China's growth accelerates to 8.9 percent in 3Q

SHANGHAI: China's economy charged ahead in the third quarter, fueled by lavish government stimulus spending that has helped the nation spearhead recovery from the global recession.

The world's third-largest economy expanded 8.9 percent from a year earlier, speeding up from 7.9 percent growth in the second quarter, the National Statistics Bureau said Thursday. Growth for the first nine months of the year was 7.7 percent and officials have said they expect the economy to at least reach the annual growth target of 8 percent.

China has countered the global downturn with a 4 trillion yuan ($586 billion) stimulus plan involving massive spending on infrastructure such as rail and roads to pump up the domestic economy as exports slumped.

Investment in factories, construction and other fixed assets rose by one third in January-September to a record 15.5 trillion yuan ($2.27 trillion).

"Investment played an important and positive role in maintaining relatively fast growth and reversing the slowdown," said Statistics Bureau spokesman Li Xiaochao. Meanwhile, domestic consumption such as consumer spending contributed nearly a third of the growth in economic activity, he said.

The mixture of liberal credit, strong government backing for massive public works and incentives for domestic industries like autos have enabled China's economy to quickly rebound while the U.S., Japan and Europe continue to flounder.

Emblematic of that recovery: China's auto market has surged ahead to become the world's biggest, with sales up 34 percent to 9.66 million vehicles in the first nine months of the year. The streets of Shanghai, the financial capital, are full of shoppers, its restaurants busy as ever. Retail sales growth was 15.1 percent in the first three quarters, the bureau said.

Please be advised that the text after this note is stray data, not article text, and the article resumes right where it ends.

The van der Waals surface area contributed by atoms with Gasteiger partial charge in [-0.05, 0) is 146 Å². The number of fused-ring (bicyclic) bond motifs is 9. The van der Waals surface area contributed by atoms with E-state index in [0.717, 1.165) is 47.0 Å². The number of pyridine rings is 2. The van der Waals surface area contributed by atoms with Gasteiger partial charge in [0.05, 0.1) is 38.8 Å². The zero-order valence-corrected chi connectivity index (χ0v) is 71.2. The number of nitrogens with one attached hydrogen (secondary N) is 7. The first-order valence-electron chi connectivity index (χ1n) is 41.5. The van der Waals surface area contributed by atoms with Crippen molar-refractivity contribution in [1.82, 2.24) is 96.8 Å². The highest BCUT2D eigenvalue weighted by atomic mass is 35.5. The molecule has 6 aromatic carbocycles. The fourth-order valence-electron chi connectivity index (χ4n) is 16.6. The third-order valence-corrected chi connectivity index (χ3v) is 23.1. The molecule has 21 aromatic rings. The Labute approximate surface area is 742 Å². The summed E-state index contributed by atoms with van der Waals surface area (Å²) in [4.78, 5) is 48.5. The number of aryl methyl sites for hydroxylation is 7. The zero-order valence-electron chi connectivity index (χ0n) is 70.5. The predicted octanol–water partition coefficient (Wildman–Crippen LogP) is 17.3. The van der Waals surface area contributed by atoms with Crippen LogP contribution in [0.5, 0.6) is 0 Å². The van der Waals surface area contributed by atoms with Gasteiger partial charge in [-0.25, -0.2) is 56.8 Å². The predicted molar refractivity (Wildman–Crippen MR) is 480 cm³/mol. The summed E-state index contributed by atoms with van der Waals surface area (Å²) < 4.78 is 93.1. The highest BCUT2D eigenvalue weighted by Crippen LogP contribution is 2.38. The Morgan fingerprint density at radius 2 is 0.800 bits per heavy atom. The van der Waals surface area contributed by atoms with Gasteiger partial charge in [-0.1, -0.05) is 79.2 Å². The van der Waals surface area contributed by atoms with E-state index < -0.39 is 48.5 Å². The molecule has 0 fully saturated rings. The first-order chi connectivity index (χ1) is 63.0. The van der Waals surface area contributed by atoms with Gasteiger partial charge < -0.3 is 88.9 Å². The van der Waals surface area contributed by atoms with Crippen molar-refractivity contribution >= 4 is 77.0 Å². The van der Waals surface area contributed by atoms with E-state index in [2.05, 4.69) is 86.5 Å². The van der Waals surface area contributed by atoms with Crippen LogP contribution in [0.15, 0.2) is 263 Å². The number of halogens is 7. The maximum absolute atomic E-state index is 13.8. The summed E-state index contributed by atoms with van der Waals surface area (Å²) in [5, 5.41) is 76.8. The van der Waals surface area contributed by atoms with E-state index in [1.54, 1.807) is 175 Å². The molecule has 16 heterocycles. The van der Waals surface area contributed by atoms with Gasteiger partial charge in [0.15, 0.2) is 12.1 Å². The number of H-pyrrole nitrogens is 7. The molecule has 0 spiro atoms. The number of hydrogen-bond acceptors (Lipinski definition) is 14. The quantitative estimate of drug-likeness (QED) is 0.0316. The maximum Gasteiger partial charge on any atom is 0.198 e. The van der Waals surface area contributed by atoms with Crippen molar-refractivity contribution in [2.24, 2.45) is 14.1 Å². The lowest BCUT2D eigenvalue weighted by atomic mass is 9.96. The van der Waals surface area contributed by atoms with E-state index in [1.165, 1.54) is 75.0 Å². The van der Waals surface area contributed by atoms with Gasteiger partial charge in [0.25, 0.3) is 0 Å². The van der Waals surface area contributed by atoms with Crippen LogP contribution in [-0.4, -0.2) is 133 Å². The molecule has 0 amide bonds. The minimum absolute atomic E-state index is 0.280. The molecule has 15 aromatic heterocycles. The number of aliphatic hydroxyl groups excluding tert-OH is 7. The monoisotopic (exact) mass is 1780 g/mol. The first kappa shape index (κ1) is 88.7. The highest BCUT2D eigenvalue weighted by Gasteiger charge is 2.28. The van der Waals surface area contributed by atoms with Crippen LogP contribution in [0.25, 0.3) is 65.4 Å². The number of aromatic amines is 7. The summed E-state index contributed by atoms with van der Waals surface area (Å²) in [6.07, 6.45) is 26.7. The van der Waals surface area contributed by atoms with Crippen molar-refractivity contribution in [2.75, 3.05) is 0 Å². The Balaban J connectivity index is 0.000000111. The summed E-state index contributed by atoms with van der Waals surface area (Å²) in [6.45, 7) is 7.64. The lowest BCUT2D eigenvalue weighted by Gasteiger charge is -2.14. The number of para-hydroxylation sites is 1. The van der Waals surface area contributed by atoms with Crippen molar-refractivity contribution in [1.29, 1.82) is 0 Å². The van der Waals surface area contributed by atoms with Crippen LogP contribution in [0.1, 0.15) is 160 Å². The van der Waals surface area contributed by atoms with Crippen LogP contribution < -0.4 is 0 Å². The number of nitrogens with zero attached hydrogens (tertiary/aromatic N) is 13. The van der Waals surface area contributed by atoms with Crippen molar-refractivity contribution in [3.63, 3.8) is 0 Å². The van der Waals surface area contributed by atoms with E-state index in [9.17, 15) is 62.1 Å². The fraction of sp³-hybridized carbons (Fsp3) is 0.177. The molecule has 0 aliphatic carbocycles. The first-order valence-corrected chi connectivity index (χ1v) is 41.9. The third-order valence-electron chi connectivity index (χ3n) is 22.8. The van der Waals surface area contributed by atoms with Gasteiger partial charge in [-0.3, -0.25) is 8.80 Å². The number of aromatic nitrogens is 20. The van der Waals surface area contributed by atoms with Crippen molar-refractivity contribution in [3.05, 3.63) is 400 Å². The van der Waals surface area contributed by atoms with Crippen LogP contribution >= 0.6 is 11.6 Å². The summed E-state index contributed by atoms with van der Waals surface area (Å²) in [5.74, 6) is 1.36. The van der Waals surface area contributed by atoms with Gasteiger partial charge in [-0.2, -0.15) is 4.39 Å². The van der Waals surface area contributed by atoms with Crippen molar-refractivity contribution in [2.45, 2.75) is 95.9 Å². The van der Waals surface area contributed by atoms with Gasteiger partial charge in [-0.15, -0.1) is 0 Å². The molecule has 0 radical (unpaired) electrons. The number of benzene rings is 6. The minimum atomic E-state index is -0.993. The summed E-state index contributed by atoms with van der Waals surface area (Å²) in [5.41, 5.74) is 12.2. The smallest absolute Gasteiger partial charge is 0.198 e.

Meanwhile, a mild rebound in orders from overseas markets is restoring some of the millions of jobs lost late last year when factories closed by the thousands as plunging global demand slammed exports.

Despite surging share and property prices, consumer prices fell, with inflation at negative 1.1 percent so far this year, the statistics bureau said.

But while the economy is flourishing, some analysts warn that the investment-fueled recovery, with its strong emphasis on public works, is masking or even worsening weaknesses that are bound to weigh down growth in the long-term.

"China's doing fine. They threw so much money at it that if it wasn't, it would be surprising," said Standard Chartered Bank economist Stephen Green.

"We'll see strong growth from China for the next six months, possibly another year," he said. "The problem is what happens after another year and a half. What will be the growth driver then."

On Wednesday, China's top leaders signaled their own concerns over imbalances in the economy, with the State Council saying policy will shift to dealing with waste and other problems of high growth.

"In the first three quarters, the pace of economic growth quickened," the State Council said in a statement after a meeting with Premier Wen Jiabao. "At the same time, we also are clearly aware that there are still difficulties and problems in the economic and social development of our country."

China's economic stimulus plan remains on track, but greater efforts will be made to curb industrial overcapacity, promote new industries, maintain liquidity and lower unemployment, it said.

Industrial output rose 8.7 percent in the first three quarters of the year, and 12.4 percent in July-September — signaling accelerating demand, the statistics bureau said.